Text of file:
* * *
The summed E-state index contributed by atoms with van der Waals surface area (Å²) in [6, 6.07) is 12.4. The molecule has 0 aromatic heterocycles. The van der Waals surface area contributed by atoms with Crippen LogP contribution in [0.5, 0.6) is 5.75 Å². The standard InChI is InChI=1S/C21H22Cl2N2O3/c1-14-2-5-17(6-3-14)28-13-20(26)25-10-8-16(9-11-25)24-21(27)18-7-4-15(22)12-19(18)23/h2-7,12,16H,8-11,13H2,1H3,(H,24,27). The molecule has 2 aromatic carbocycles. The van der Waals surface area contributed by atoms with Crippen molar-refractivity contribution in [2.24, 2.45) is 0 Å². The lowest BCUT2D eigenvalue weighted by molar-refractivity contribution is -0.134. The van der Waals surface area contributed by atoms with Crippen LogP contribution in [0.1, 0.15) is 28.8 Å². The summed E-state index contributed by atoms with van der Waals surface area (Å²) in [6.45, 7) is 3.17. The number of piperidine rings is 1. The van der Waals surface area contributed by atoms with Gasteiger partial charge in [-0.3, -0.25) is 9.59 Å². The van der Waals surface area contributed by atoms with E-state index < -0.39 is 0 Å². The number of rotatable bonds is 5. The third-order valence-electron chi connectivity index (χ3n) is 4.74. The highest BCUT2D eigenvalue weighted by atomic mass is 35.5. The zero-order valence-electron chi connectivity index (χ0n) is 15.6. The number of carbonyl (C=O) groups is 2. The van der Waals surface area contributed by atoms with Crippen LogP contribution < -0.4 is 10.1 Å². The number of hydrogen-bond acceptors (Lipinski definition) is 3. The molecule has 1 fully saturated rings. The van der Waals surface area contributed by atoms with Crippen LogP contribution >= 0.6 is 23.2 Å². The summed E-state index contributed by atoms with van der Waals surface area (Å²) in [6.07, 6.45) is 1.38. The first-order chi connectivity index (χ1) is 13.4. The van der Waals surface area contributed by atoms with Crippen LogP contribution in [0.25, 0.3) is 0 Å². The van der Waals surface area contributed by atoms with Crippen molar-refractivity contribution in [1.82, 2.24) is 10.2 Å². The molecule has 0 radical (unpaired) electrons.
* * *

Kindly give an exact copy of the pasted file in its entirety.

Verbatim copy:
The summed E-state index contributed by atoms with van der Waals surface area (Å²) in [6, 6.07) is 12.4. The molecule has 0 aromatic heterocycles. The van der Waals surface area contributed by atoms with Crippen LogP contribution in [0.5, 0.6) is 5.75 Å². The standard InChI is InChI=1S/C21H22Cl2N2O3/c1-14-2-5-17(6-3-14)28-13-20(26)25-10-8-16(9-11-25)24-21(27)18-7-4-15(22)12-19(18)23/h2-7,12,16H,8-11,13H2,1H3,(H,24,27). The molecule has 2 aromatic carbocycles. The van der Waals surface area contributed by atoms with Crippen molar-refractivity contribution in [2.24, 2.45) is 0 Å². The lowest BCUT2D eigenvalue weighted by molar-refractivity contribution is -0.134. The van der Waals surface area contributed by atoms with Crippen LogP contribution in [0.1, 0.15) is 28.8 Å². The summed E-state index contributed by atoms with van der Waals surface area (Å²) in [6.45, 7) is 3.17. The number of piperidine rings is 1. The van der Waals surface area contributed by atoms with Gasteiger partial charge in [-0.3, -0.25) is 9.59 Å². The van der Waals surface area contributed by atoms with E-state index < -0.39 is 0 Å². The number of rotatable bonds is 5. The third-order valence-electron chi connectivity index (χ3n) is 4.74. The highest BCUT2D eigenvalue weighted by atomic mass is 35.5. The zero-order valence-electron chi connectivity index (χ0n) is 15.6. The number of carbonyl (C=O) groups is 2. The van der Waals surface area contributed by atoms with Crippen LogP contribution < -0.4 is 10.1 Å². The number of hydrogen-bond acceptors (Lipinski definition) is 3. The molecule has 1 fully saturated rings. The van der Waals surface area contributed by atoms with Crippen LogP contribution >= 0.6 is 23.2 Å². The summed E-state index contributed by atoms with van der Waals surface area (Å²) in [6.07, 6.45) is 1.38. The first-order chi connectivity index (χ1) is 13.4. The van der Waals surface area contributed by atoms with Crippen LogP contribution in [0.25, 0.3) is 0 Å². The van der Waals surface area contributed by atoms with Crippen molar-refractivity contribution in [1.82, 2.24) is 10.2 Å². The molecule has 0 radical (unpaired) electrons.